A group of Japanese researchers has developed a mosquito that spreads vaccines. Even the researchers admit, however, that regulatory and ethical problems will prevent the critters from ever taking wing--at least for the delivery of human vaccines.
Scientists have dreamed up various ways to tinker with insects' DNA to spread vaccines. One option is to create strains of mosquitoes that are resistant to infections with parasites or viruses, or that are unable to pass the pathogens on to humans. These would somehow have to replace the natural, disease-bearing mosquitoes, which is a tall order. Another strategy closer to becoming reality is to release transgenic mosquitoes that, when they mate with wild-type counterparts, don't produce viable offspring. That would shrink the population over time.
The new study relies on a very different mechanism: Use mosquitoes to become what the scientists call "flying vaccinators." Normally, when mosquitoes bite, they inject a tiny drop of saliva that prevents the host's blood from clotting. The Japanese group decided to add an antigen-a compound that triggers an immune response-to the mix of proteins in the insect's saliva.
A group by led by molecular geneticist Shigeto Yoshida of Jichi Medical University in Tochigi, Japan, identified a region in the genome of Anopheles stephensi-a malaria mosquito-called a promoter that turns on genes only in the insects' saliva. To this promoter they attached SP15, a candidate vaccine against leishmaniasis, a parasitic disease spread by sand flies that can cause skin sores and organ damage.
Antibody levels weren't very high, and the team has yet to test whether they protect the rodents against the disease. (Only very few labs have the facilities for so-called challenge studies with that disease, says Yoshida.) In the experiment, the mice were exposed to mosquito bites some 1500 times on average.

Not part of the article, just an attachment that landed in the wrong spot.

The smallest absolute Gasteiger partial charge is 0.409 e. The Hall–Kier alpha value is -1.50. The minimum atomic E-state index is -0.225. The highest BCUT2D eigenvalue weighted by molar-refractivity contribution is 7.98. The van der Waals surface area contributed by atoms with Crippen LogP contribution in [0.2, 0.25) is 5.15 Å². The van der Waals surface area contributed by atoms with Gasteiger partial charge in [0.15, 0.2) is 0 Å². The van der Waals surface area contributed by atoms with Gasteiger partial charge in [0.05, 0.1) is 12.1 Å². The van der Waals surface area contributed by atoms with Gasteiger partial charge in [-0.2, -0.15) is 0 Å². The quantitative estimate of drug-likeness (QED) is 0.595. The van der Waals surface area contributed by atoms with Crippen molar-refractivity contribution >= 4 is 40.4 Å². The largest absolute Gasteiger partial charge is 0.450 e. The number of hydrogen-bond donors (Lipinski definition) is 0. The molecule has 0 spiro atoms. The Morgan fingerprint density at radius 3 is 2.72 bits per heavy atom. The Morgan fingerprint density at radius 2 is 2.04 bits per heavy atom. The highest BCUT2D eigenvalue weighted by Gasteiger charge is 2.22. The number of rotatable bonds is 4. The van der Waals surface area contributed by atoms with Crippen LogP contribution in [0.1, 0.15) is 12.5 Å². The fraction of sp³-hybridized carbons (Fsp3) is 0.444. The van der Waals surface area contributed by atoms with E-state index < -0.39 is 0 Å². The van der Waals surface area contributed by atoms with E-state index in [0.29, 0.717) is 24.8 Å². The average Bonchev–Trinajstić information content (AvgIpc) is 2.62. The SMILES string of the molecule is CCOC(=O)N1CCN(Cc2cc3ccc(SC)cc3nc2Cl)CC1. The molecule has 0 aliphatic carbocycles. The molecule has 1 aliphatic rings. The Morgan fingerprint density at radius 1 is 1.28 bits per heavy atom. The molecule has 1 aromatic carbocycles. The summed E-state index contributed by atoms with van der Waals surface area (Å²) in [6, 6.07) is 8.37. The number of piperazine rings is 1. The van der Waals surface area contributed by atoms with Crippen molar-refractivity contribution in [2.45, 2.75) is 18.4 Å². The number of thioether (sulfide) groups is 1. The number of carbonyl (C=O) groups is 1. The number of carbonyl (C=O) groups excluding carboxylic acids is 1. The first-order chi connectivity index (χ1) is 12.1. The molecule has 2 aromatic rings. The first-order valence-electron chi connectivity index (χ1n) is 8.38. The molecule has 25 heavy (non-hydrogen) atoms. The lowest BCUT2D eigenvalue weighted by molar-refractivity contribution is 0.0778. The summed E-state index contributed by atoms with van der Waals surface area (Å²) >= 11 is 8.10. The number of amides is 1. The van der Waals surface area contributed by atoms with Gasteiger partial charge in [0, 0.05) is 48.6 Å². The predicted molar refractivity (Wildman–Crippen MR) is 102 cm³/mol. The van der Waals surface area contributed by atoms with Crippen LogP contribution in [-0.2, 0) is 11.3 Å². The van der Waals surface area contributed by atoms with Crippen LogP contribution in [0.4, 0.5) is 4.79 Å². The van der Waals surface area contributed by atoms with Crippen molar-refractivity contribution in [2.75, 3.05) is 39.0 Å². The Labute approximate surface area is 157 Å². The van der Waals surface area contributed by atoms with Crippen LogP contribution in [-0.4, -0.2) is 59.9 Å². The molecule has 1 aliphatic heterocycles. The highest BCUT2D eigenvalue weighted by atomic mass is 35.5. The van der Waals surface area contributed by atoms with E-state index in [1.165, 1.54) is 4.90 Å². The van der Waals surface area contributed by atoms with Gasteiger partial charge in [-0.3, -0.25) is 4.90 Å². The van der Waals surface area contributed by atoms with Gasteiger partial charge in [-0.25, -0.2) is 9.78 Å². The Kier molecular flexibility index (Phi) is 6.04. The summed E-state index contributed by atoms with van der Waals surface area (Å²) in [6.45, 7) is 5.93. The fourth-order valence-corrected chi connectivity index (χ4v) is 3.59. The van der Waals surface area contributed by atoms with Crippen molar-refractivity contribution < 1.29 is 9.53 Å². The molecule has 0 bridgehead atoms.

So why won't it fly? There's a huge variation in the number of mosquito bites one person received compared with the next, so people exposed to the transgenic mosquitoes would get vastly different doses of the vaccine; it would be a bit like giving some people one measles jab and others 500 of them. No regulatory agency would sign off on that, says molecular biologist Robert Sinden of Imperial College London. Releasing the mosquitoes would also mean vaccinating people without their informed consent, an ethical no-no. Yoshida concedes that the mosquito would be "unacceptable" as a human vaccine-delivery mechanism.
However, flying vaccinators-or "flying syringes" as some have dubbed them -may have potential in fighting animal disease, says O'Brochta. Animals don't need to give their consent, and the variable dosage would be less of a concern.